Contrary to what regular readers of newspapers might believe, aboriginal communities in Canada are not knee-jerk opponents of development. On the contrary, a careful reading of their recent responses to development proposals gives reason for optimism.
Perhaps the highest-profile example of a major natural resource project facing roadblocks in large part because of aboriginal opposition is the Northern Gateway pipeline to link Alberta's oil sands to Asian markets through the West Coast. While other players (such as the B.C. government) matter too, without aboriginal support, Northern Gateway (or its equivalent) almost certainly will not succeed. With that support, it has a fighting chance. Can that support be achieved?
Those with long memories recall the 1970s proposal to build a Mackenzie Valley pipeline to carry Northwest Territories gas to southern markets. This proposal coincided with a rising aboriginal self-awareness and organizational muscle under outstanding leaders such as George Erasmus.
As the pipeline project gathered steam, these newly organized aboriginal communities begin to complain about their exclusion from decision making despite the fact that the pipeline's greatest impact would fall on them and their land.
In the face of the growing controversy, Ottawa appointed Thomas Berger, a judge, former B.C. New Democratic Party leader and defender of aboriginal rights, to head a royal commission on the pipeline plan.
The Berger Commission exposed Canadians to something few expected: nightly news footage of aboriginal elders talking, often in their language, about the importance of the land, animals and indigenous ways of life.
Aboriginal testimony made clear their opposition to uncontrolled development on their lands – but also their desire to see land claims resolved and for greater control over their territories.
Contrary to a common misconception, Judge Berger did not recommend against the pipeline, but said it should be postponed until aboriginal people were ready for development. That recommendation, plus the changing economics of the project, led Ottawa to agree to set the project aside. The Trudeau government's national energy program seemed to put the final nail in the pipeline's coffin.
There the interest of the southern public in NWT energy resources largely ended. But after the cameras left, life continued to unfold on two parallel tracks.
On the one hand, land claims and self-government negotiations proceeded. The Inuvialuit settled in 1984, and some, but not all, of the other NWT First Nations in the Northwest Territories followed.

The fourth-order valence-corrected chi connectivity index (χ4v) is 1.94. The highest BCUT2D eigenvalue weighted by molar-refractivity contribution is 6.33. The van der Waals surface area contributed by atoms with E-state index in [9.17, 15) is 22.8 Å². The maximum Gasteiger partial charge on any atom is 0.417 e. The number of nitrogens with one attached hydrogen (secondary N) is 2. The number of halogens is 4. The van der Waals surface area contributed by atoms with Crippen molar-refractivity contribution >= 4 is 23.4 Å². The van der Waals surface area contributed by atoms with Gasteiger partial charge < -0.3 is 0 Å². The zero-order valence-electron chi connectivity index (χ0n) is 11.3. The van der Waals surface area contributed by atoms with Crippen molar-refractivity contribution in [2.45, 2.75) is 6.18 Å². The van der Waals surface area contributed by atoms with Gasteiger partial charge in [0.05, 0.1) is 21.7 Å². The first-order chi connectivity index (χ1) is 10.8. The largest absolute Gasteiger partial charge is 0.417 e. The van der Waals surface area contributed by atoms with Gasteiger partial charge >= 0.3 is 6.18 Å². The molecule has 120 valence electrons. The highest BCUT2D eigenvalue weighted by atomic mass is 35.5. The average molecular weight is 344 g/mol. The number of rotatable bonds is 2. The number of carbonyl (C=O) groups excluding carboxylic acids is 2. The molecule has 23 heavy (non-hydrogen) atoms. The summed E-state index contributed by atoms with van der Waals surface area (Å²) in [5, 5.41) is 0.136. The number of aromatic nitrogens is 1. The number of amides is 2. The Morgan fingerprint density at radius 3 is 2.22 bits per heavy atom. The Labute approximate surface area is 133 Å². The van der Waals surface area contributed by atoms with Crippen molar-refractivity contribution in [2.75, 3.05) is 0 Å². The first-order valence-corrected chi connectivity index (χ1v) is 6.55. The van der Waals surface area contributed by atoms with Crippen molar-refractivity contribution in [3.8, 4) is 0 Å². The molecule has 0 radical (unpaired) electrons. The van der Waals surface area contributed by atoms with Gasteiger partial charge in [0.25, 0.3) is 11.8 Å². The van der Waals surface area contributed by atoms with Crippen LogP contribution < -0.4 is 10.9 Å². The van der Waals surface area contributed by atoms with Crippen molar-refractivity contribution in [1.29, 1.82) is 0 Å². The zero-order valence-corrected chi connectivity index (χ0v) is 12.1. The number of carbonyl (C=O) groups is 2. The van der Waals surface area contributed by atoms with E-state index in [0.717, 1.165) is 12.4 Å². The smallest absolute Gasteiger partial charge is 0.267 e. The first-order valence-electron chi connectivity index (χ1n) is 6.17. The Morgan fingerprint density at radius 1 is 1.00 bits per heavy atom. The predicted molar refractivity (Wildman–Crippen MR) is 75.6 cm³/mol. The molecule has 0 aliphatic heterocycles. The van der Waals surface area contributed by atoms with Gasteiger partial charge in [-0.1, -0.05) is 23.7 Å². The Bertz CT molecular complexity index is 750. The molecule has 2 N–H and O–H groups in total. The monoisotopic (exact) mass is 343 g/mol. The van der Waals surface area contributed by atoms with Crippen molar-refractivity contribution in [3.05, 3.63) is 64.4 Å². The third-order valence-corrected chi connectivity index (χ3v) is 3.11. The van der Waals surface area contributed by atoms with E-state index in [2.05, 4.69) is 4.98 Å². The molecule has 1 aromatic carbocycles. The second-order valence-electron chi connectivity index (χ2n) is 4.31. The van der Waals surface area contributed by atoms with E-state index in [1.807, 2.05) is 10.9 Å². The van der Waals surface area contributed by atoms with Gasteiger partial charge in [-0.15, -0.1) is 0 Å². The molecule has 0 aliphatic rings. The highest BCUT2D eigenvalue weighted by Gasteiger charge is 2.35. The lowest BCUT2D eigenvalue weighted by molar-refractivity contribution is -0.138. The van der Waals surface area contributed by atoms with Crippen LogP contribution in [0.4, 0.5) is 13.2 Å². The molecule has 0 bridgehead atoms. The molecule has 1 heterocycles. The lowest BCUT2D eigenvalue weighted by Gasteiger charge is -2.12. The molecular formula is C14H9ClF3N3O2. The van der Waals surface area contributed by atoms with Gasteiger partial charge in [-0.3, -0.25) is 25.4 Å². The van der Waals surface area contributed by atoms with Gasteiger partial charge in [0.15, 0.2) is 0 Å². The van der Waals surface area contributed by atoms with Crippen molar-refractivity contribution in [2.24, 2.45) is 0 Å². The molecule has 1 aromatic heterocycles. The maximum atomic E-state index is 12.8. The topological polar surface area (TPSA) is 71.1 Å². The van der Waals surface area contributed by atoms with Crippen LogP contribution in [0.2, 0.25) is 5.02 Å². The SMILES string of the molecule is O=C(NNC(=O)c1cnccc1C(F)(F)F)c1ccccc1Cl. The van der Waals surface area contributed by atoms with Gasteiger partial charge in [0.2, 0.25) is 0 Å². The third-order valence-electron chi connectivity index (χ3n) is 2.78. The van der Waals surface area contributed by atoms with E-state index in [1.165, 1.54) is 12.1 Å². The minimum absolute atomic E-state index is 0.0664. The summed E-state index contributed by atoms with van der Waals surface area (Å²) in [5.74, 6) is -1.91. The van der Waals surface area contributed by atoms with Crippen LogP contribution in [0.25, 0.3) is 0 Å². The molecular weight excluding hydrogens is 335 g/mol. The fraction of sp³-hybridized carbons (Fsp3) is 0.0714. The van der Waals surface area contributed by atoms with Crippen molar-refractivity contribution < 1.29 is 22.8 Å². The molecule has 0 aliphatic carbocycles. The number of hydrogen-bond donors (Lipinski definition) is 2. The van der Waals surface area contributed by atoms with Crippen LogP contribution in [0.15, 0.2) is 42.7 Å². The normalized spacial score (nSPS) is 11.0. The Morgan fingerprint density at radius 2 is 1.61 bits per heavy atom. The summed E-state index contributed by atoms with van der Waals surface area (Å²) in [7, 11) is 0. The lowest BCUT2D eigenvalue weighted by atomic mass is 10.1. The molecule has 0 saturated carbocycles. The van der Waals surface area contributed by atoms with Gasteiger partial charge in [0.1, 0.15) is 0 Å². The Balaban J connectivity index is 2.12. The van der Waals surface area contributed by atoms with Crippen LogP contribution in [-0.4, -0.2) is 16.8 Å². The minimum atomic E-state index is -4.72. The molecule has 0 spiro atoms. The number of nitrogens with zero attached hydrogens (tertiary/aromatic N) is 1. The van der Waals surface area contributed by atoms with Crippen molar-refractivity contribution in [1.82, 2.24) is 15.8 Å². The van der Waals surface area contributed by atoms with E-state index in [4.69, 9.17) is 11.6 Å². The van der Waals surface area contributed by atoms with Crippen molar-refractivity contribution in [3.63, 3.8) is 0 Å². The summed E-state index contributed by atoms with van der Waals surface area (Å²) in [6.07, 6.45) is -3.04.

At the same time, largely unbeknownst to southerners, Enbridge got permission to build a 50,000-barrel-a-day oil pipeline from NWT to connect with Alberta's pipeline network. Unlike the experience with the original Mackenzie Valley pipeline proposal, this time there has been a gradual ramping up of First Nations participation – including training, employment, and contracts for local native-owned suppliers.
Nearly two decades later, ambitions for the Mackenzie Valley pipeline were reborn, with the formation of the Aboriginal Pipeline Group (APG), which has the right to own a third of the line. In December, 2010, the National Energy Board approved the project, after a seven-year review. But two year later, the consortium backing the pipeline project chopped spending on the initiative as natural gas prices slumped, and as a fiscal deal with Ottawa remained elusive.
Whether the economics will justify such a project any time in the near future is less important than what the new project reveals about the evolution of aboriginal attitudes. As Fred Carmichael, past president of the Gwich'in Tribal Council and chair of the APG, says: "This time, northern aboriginal people are at the planning table. In a sense, we are now wearing two hats. One hat we wear identifies our traditional role as guardians and stewards of the land. The other hat represents our emerging role as business opportunity developers."
The new proposal triggered the usual massive governmental environmental and regulatory assessment that immediately bogged down, to the fury of most northerners. Often aboriginal communities in remote locations have only a very limited number of resource plays on which to build a local economy. Fearful of losing their opportunity, some aboriginal people have demanded faster decision making, something that contributed to Ottawa's decision to streamline the environmental assessment process.
What lessons might be drawn from the NWT experience? Aboriginal communities gain confidence from thoughtfully negotiated modern treaties that recognize and embody their rights and decision-making power. First Nations and companies are learning to work together. Today aboriginal communities can be supportive of well-designed projects that involve them from day one, make provision for equity participation, and confer real economic benefits on them.
The moment of aboriginal readiness to engage with development that Thomas Berger foresaw is here. But the uncertain economics of the pipeline underline a different lesson that all parties on the natural resource frontier must confront: The perishable nature of opportunity. Time and tide wait for no project.
Brian Lee Crowley is the managing director of the Macdonald-Laurier Institute, an independent non-partisan public policy think tank in Ottawa:www.macdonaldlaurier.ca.